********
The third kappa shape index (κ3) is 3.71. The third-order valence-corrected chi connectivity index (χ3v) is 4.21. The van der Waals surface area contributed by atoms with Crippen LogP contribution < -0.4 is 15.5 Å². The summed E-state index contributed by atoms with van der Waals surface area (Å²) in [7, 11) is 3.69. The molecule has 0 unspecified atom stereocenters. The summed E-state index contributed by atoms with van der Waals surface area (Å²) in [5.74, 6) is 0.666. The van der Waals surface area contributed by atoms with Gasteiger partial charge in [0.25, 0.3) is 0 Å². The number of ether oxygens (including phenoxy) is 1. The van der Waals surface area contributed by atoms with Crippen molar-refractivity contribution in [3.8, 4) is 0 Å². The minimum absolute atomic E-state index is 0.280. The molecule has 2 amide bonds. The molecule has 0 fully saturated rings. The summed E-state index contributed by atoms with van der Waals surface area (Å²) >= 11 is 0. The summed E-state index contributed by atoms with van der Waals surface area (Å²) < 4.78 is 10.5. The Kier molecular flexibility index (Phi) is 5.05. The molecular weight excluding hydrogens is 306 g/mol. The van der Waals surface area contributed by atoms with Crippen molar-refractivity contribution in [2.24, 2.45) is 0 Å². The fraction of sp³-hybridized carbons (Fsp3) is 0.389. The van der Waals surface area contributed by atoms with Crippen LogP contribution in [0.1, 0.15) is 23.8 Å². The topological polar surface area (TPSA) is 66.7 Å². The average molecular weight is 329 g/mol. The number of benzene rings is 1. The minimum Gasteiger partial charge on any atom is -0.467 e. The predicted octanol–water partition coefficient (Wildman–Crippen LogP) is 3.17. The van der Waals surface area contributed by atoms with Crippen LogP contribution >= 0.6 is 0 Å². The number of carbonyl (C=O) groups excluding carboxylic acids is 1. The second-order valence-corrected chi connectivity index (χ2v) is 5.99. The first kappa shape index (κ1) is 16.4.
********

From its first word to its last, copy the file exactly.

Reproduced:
The third kappa shape index (κ3) is 3.71. The third-order valence-corrected chi connectivity index (χ3v) is 4.21. The van der Waals surface area contributed by atoms with Crippen LogP contribution < -0.4 is 15.5 Å². The summed E-state index contributed by atoms with van der Waals surface area (Å²) in [7, 11) is 3.69. The molecule has 0 unspecified atom stereocenters. The summed E-state index contributed by atoms with van der Waals surface area (Å²) in [5.74, 6) is 0.666. The van der Waals surface area contributed by atoms with Gasteiger partial charge in [0.25, 0.3) is 0 Å². The number of ether oxygens (including phenoxy) is 1. The van der Waals surface area contributed by atoms with Crippen molar-refractivity contribution in [3.8, 4) is 0 Å². The minimum absolute atomic E-state index is 0.280. The molecule has 2 amide bonds. The molecule has 0 fully saturated rings. The summed E-state index contributed by atoms with van der Waals surface area (Å²) >= 11 is 0. The summed E-state index contributed by atoms with van der Waals surface area (Å²) < 4.78 is 10.5. The Kier molecular flexibility index (Phi) is 5.05. The molecular weight excluding hydrogens is 306 g/mol. The van der Waals surface area contributed by atoms with Crippen molar-refractivity contribution in [2.24, 2.45) is 0 Å². The fraction of sp³-hybridized carbons (Fsp3) is 0.389. The van der Waals surface area contributed by atoms with Crippen LogP contribution in [0.1, 0.15) is 23.8 Å². The topological polar surface area (TPSA) is 66.7 Å². The average molecular weight is 329 g/mol. The number of benzene rings is 1. The minimum Gasteiger partial charge on any atom is -0.467 e. The predicted octanol–water partition coefficient (Wildman–Crippen LogP) is 3.17. The van der Waals surface area contributed by atoms with Crippen LogP contribution >= 0.6 is 0 Å². The number of carbonyl (C=O) groups excluding carboxylic acids is 1. The second-order valence-corrected chi connectivity index (χ2v) is 5.99. The first kappa shape index (κ1) is 16.4.